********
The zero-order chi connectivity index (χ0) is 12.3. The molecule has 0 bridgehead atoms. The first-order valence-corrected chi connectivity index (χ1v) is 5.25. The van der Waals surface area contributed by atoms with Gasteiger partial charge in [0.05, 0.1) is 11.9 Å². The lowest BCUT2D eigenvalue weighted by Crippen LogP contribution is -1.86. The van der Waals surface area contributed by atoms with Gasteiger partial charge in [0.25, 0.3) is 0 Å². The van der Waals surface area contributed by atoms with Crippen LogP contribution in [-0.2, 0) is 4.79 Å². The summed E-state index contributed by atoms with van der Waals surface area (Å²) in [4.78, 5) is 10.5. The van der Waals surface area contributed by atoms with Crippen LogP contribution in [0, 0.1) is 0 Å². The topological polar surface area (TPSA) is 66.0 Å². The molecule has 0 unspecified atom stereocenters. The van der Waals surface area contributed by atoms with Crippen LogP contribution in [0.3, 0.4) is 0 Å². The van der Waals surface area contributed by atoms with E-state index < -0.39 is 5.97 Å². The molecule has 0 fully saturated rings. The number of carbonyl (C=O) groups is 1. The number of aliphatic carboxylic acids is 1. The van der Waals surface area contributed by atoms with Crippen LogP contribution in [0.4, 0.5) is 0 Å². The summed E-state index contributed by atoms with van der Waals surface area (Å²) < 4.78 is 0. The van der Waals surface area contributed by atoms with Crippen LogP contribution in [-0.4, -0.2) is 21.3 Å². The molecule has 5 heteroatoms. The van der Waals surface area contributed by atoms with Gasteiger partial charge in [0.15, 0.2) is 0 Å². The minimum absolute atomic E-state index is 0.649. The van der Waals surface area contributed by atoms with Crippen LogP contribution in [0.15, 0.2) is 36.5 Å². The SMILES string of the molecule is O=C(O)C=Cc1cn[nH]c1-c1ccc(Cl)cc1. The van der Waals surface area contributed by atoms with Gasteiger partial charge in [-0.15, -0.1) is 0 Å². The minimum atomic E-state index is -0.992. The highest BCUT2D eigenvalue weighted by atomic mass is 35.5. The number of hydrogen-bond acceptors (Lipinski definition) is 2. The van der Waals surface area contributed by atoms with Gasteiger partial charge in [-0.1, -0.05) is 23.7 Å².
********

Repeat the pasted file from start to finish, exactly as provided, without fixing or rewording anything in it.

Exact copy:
The zero-order chi connectivity index (χ0) is 12.3. The molecule has 0 bridgehead atoms. The first-order valence-corrected chi connectivity index (χ1v) is 5.25. The van der Waals surface area contributed by atoms with Gasteiger partial charge in [0.05, 0.1) is 11.9 Å². The lowest BCUT2D eigenvalue weighted by Crippen LogP contribution is -1.86. The van der Waals surface area contributed by atoms with Gasteiger partial charge in [0.25, 0.3) is 0 Å². The van der Waals surface area contributed by atoms with Crippen LogP contribution in [-0.2, 0) is 4.79 Å². The summed E-state index contributed by atoms with van der Waals surface area (Å²) in [4.78, 5) is 10.5. The van der Waals surface area contributed by atoms with Crippen LogP contribution in [0, 0.1) is 0 Å². The topological polar surface area (TPSA) is 66.0 Å². The molecule has 0 unspecified atom stereocenters. The van der Waals surface area contributed by atoms with Crippen LogP contribution in [0.3, 0.4) is 0 Å². The van der Waals surface area contributed by atoms with E-state index < -0.39 is 5.97 Å². The molecule has 0 fully saturated rings. The number of carbonyl (C=O) groups is 1. The number of aliphatic carboxylic acids is 1. The van der Waals surface area contributed by atoms with Crippen LogP contribution in [0.4, 0.5) is 0 Å². The summed E-state index contributed by atoms with van der Waals surface area (Å²) < 4.78 is 0. The van der Waals surface area contributed by atoms with Crippen LogP contribution in [-0.4, -0.2) is 21.3 Å². The molecule has 5 heteroatoms. The van der Waals surface area contributed by atoms with Gasteiger partial charge in [0.15, 0.2) is 0 Å². The minimum absolute atomic E-state index is 0.649. The van der Waals surface area contributed by atoms with Crippen LogP contribution in [0.15, 0.2) is 36.5 Å². The SMILES string of the molecule is O=C(O)C=Cc1cn[nH]c1-c1ccc(Cl)cc1. The van der Waals surface area contributed by atoms with Gasteiger partial charge in [-0.15, -0.1) is 0 Å². The minimum atomic E-state index is -0.992. The highest BCUT2D eigenvalue weighted by atomic mass is 35.5. The number of hydrogen-bond acceptors (Lipinski definition) is 2. The van der Waals surface area contributed by atoms with Gasteiger partial charge in [-0.1, -0.05) is 23.7 Å².